Don’t use too many strikingly different plants all together in a view.
When you choose the plant materials for a given landscape picture, you will be looking for pleasing groups with respect to colors, forms and textures. Your elements, whether planted or built, should be beautiful with their particular surroundings as well as by their individual character. Strongly divergent plant personalities may work best with some degrees of separation, in different views perhaps.
Click here for more of my articles concerning Views.

Nursery gone wrongIf you use too many different diverse plants or colors all together your place may look more like a garden center than a composed garden.
As with most things, the number of pleasing solutions is outnumbered by the possible displeasing ones.

Some combinations are more compatible than others.
Among the many beautiful conifers and broadleaf plant materials available, the foliage may have bright or soft yellows, greys, blue greens, purples, mahogany, magenta, lavender or pink tones. We don’t have to use them all together to have them. Many pleasing groupings can be made by using evergreen color forms in considered combinations. Pinus hillside creeper, fukozumi, Picea montgomerey, CotinusUse alternate color family associations in separate pictures.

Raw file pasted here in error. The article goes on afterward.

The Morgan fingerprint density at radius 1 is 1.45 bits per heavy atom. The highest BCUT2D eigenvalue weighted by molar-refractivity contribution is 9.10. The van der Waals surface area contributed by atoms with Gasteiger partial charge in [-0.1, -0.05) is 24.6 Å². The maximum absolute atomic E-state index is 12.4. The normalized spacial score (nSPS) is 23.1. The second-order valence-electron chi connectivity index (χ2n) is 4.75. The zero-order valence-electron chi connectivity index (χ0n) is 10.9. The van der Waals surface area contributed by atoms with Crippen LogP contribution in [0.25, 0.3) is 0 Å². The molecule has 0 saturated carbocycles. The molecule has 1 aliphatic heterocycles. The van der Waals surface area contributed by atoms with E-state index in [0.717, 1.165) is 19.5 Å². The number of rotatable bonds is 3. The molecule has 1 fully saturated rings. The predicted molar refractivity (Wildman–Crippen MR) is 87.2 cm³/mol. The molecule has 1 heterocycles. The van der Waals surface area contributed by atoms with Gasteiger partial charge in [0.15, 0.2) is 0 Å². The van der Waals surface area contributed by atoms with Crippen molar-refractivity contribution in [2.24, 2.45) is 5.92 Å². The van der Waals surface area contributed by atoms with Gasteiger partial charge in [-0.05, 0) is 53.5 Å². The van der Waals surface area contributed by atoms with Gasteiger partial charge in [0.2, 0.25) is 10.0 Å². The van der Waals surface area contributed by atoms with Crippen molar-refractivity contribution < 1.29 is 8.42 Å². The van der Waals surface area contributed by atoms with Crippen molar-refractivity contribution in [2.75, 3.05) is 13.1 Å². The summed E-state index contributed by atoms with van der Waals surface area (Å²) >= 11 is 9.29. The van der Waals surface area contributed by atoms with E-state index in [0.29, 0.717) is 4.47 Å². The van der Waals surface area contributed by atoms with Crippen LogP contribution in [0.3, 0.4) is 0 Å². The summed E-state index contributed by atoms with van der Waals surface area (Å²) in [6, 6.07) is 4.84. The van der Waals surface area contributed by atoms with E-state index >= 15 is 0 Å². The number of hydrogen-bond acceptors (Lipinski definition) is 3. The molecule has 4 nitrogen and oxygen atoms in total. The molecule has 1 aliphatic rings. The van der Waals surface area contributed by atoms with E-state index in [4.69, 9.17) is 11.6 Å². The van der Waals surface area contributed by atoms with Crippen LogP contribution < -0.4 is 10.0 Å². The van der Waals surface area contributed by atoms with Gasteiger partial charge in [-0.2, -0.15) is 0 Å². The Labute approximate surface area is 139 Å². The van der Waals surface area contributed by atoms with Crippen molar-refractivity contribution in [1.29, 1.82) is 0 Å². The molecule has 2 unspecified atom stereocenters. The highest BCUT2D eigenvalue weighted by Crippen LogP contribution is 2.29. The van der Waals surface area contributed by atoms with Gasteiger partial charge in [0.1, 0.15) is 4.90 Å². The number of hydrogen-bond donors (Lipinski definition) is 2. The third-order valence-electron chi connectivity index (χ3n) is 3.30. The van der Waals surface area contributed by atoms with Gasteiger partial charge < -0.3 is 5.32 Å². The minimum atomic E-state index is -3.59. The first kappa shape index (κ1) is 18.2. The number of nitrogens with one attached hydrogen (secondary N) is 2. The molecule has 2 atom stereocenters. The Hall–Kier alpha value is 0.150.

If you bring together things that have suitable ecological preferences and complementary forms and colors, you can organize these in a given view, but remember that you don’t need to use all of the possibilities in a given view. Alternative color groups of companionable sociations can be used in separate views. This is the most reliable solution for harmonies if you want to use alot of colors and kinds overall on your property. Evergreen hues you select for a part of your garden will need to complement the colors of the warm season plants in that place.

Plan in pleasing winter surprises.
The white winter outlining of things brings out the essence of every shape, whether trees, sculptures or buckets. sax player collage Some features of your landscape may be invisible for many months, covered in effervescent foliage once the perennials get going, and seen again only when the ground is cleaned in fall. Placing them where you will enjoy their reappearance in the composition of the off season will perhaps prompt you to say ‘Hello old friend, good to see you’, well, maybe not out loud…

granite acorn

LINK to Chapter 8: Choosing Stone and Hard Materials

My Best,
Ellen Cool

STONE GARDEN DESIGNS INC.
stonegardendesignsinc@gmail.com
A Reasoned Landscape.com